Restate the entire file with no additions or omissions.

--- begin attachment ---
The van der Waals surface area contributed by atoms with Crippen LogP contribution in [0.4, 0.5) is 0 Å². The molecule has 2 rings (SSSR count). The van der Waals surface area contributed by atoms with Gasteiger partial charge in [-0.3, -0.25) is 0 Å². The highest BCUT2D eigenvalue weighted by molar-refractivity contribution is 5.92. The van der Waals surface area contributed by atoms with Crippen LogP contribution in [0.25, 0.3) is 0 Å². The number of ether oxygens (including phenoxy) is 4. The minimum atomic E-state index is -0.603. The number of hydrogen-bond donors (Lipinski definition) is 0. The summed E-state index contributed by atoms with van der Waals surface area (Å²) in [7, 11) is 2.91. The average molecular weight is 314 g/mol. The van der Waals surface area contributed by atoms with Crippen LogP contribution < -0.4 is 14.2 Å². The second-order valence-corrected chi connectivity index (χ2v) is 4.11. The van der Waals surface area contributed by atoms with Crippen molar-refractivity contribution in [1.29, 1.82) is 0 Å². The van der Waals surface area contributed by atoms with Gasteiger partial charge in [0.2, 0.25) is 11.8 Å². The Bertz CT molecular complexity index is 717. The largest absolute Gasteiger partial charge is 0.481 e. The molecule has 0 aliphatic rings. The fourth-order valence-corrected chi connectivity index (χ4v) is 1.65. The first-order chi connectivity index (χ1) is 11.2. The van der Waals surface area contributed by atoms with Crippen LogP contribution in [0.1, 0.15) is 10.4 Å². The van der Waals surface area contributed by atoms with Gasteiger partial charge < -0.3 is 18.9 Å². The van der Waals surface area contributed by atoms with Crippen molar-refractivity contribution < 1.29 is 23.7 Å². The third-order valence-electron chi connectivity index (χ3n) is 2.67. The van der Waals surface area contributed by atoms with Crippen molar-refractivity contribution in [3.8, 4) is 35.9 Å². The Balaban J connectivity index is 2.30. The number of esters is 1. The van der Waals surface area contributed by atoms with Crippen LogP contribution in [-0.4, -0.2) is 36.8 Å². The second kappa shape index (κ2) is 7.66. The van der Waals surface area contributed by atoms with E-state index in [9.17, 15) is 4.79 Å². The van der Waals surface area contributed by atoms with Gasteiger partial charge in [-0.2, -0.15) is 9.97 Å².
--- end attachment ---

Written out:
The van der Waals surface area contributed by atoms with Crippen LogP contribution in [0.4, 0.5) is 0 Å². The molecule has 2 rings (SSSR count). The van der Waals surface area contributed by atoms with Gasteiger partial charge in [-0.3, -0.25) is 0 Å². The highest BCUT2D eigenvalue weighted by molar-refractivity contribution is 5.92. The van der Waals surface area contributed by atoms with Crippen LogP contribution in [0.25, 0.3) is 0 Å². The number of ether oxygens (including phenoxy) is 4. The minimum atomic E-state index is -0.603. The number of hydrogen-bond donors (Lipinski definition) is 0. The summed E-state index contributed by atoms with van der Waals surface area (Å²) in [7, 11) is 2.91. The average molecular weight is 314 g/mol. The van der Waals surface area contributed by atoms with Crippen LogP contribution < -0.4 is 14.2 Å². The second-order valence-corrected chi connectivity index (χ2v) is 4.11. The van der Waals surface area contributed by atoms with Crippen molar-refractivity contribution in [1.29, 1.82) is 0 Å². The van der Waals surface area contributed by atoms with Gasteiger partial charge in [0.2, 0.25) is 11.8 Å². The Bertz CT molecular complexity index is 717. The largest absolute Gasteiger partial charge is 0.481 e. The molecule has 0 aliphatic rings. The fourth-order valence-corrected chi connectivity index (χ4v) is 1.65. The first-order chi connectivity index (χ1) is 11.2. The van der Waals surface area contributed by atoms with Crippen LogP contribution in [0.1, 0.15) is 10.4 Å². The van der Waals surface area contributed by atoms with Gasteiger partial charge < -0.3 is 18.9 Å². The van der Waals surface area contributed by atoms with Crippen molar-refractivity contribution < 1.29 is 23.7 Å². The third-order valence-electron chi connectivity index (χ3n) is 2.67. The van der Waals surface area contributed by atoms with Crippen molar-refractivity contribution in [3.8, 4) is 35.9 Å². The Balaban J connectivity index is 2.30. The number of esters is 1. The van der Waals surface area contributed by atoms with Crippen LogP contribution in [-0.4, -0.2) is 36.8 Å². The second kappa shape index (κ2) is 7.66. The van der Waals surface area contributed by atoms with E-state index in [9.17, 15) is 4.79 Å². The van der Waals surface area contributed by atoms with Gasteiger partial charge in [-0.2, -0.15) is 9.97 Å².